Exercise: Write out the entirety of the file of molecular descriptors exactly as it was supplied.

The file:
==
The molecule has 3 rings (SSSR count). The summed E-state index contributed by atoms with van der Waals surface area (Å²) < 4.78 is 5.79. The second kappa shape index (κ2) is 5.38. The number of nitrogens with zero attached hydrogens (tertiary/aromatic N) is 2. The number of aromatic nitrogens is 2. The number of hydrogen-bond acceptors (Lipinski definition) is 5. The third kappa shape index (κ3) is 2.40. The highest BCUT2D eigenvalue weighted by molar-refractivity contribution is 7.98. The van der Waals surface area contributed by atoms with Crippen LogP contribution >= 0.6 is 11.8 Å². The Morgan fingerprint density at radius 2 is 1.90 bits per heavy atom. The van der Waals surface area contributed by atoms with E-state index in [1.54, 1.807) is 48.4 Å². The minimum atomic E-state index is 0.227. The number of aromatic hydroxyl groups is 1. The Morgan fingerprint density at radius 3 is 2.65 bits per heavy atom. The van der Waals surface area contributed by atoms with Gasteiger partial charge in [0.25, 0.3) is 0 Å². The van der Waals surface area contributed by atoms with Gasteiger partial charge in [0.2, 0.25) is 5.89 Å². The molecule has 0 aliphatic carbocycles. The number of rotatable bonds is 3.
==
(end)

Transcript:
The molecule has 3 rings (SSSR count). The summed E-state index contributed by atoms with van der Waals surface area (Å²) < 4.78 is 5.79. The second kappa shape index (κ2) is 5.38. The number of nitrogens with zero attached hydrogens (tertiary/aromatic N) is 2. The number of aromatic nitrogens is 2. The number of hydrogen-bond acceptors (Lipinski definition) is 5. The third kappa shape index (κ3) is 2.40. The highest BCUT2D eigenvalue weighted by molar-refractivity contribution is 7.98. The van der Waals surface area contributed by atoms with Crippen LogP contribution >= 0.6 is 11.8 Å². The Morgan fingerprint density at radius 2 is 1.90 bits per heavy atom. The van der Waals surface area contributed by atoms with E-state index in [1.54, 1.807) is 48.4 Å². The minimum atomic E-state index is 0.227. The number of aromatic hydroxyl groups is 1. The Morgan fingerprint density at radius 3 is 2.65 bits per heavy atom. The van der Waals surface area contributed by atoms with Gasteiger partial charge in [0.25, 0.3) is 0 Å². The van der Waals surface area contributed by atoms with Gasteiger partial charge in [0.2, 0.25) is 5.89 Å². The molecule has 0 aliphatic carbocycles. The number of rotatable bonds is 3.